ME patients: narrative, victories and challenges for people with hidden disabilities in Egypt

Salonaz Sami, Sunday 22 Oct 2023

Ayman Youssif, the first in Egypt and the Middle East to obtain a PhD in Invisible Disabilities from New York University, discusses recent achievements and aspirations for those with his condition.



Invisible Disabilities, also known as Hidden Disabilities or non-visible disabilities, are disabilities that are not immediately obvious to the eye. They are typically chronic illnesses and conditions that significantly impair normal activities of daily living. They can be physical, mental or neurological.

Amazingly enough, neurologist and mental health specialist, Ayman Youssif, who specializes in fibromyalgia, myalgic encephalomyelitis (ME) or chronic fatigue syndrome (CFS) and the invisible central nervous syndrome (ICNS), among other conditions, is also an ME and Fibromyalgia patient himself.

In August, the Arab Network for Advocating for People with Disabilities honoured Youssif among the 20 most influential people with disabilities in the Arab world. The Tunisian network held the ceremony in Egypt as part of the Arab Excellence Awards Festival organized by the Zayed Higher Organization for People with Determination (ZHO). Youssif was honoured along with seven other candidates from Egypt for their remarkable rules, each in their fields. 

Youssif is not only a patient and an expert in ME but has also contributed to determining and identifying genetic and pathological signs of this disease. He participated in formulating the latest rehabilitation program according to the research evidence available.

"I had to defeat the weakness of my tissues and muscles to serve my body lying in bed," Youssif explained. "I had to come up with mechanisms to combat the disease so that I would be able to save my body from slowly dying in bed."

The recent American fact-finding review described ME as a chronic and complex disease, or syndrome, that devours the lives of those it afflicts and causes chronic disability, frequently and significantly limiting basic patient activities.

"For many years, patients with ME around the world have suffered from rejection, marginalization, and abuse," Youssif explained. "They have lived burdened and confined to their homes due to the severe and mysterious nature of the disease and the ineffectiveness of the available treatments and rehabilitation programs," he added.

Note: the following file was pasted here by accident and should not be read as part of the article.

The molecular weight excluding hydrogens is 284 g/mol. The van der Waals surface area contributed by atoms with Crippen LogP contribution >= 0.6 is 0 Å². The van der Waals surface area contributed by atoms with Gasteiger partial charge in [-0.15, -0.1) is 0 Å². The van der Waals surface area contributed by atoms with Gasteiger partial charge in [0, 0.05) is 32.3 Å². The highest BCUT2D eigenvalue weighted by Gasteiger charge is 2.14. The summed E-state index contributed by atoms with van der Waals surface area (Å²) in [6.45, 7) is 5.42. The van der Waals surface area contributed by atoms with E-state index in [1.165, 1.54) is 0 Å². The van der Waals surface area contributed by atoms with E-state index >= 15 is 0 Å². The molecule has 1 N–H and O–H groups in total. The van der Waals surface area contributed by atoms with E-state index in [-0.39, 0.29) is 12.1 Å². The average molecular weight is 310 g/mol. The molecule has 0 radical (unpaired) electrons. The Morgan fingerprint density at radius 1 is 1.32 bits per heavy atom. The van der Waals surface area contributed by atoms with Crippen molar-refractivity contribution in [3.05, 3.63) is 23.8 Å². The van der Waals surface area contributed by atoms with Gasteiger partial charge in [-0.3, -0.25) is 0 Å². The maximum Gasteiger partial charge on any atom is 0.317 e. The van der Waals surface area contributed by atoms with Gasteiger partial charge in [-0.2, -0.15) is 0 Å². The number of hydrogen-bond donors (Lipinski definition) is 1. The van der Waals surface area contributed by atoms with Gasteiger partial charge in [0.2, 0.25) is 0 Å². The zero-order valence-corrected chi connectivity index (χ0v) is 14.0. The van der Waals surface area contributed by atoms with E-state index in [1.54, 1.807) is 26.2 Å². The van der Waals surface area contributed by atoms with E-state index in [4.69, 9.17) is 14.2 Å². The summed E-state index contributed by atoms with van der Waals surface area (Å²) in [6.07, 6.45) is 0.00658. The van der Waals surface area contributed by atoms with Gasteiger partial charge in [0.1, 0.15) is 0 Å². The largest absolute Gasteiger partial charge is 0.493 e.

Dr. Salwa El-Assal, General Coordinator for the Arab Excellence Awards for People of Determination, explained during the honouring ceremony that "holding the ceremony in Egypt is a continuation of the Arab world inspiration journey."

In addition to Egypt, the network has also visited Tunisia, Algeria, and Jordan, among other Arab countries. They aimed to search for empowering and inspiring stories of people with disabilities.

Dr Riadh Al-Zmmali founded The Arab Network for Advocating People with Disabilities to shed some light on a much-marginalized issue. "The network is making a great effort throughout the Arab world and is carrying out some distinguished projects that need to be put under the spotlight," explained Youssif.

"ME has devastated the lives of millions of people worldwide. The pain, suffering, and solitude that this disease has brought to so many human beings are immeasurable," said Youssif. "For 35 years, ME patients have been ignored, humiliated, misdiagnosed, and mistreated. And it is time to do something about it," he added.

Over the past years, many protests have taken place worldwide to draw attention to the subject. These protests by patients and their caregivers and supporters demanded, among many things, increasing funding for research and clinical trials related to this fatal disability, explained Youssif.  

"They demanded that positive steps be taken towards the millions of patients forgotten on their beds without care or recognition," he added. According to Youssif, less than one-third of medical schools worldwide include ME in their curriculum.

The first related protest was organized in May 2016 under the title 'Millions Missing'. The protest was organized by the MEAction Network as part of a campaign for health equality for ME patients. Since then, the 'Millions Missing' protests have been repeated yearly in different cities worldwide.

"Our goal is to prevent more children, adolescents, young adults and adults from joining the ranks of the millions who have already gone missing. Missing from their careers, schools, social lives, and families because of the disease's debilitating symptoms," MEAction said in a report issued recently.

"We are simply asking for our simple right to be able to leave our beds and perform the simplest daily functions that we are deprived of," Youssif said.

Youssif's experience has been unique and challenging in confronting this horrible disease. He is simply living proof of the capabilities that ME patients have. Perhaps his honouring might prompt different institutions to pay more attention to the rights of those patients. "I hope my honouring would open the eyes and consciences of those who rejected, stigmatized, blamed, and abused patients with ME," said Youssif.  

There are over one billion people in the world who have a disability in some regard. Through disability awareness, the misconceptions and stereotypes surrounding those disabilities can be brought to the forefront. 

By giving equal opportunities and the corresponding respect, we grow confidence in persons with disabilities and cultivate a sense of belonging. This makes for positive growth attitudes, and despite any disability, a person will pursue and work on their goals, thus contributing positively to society.

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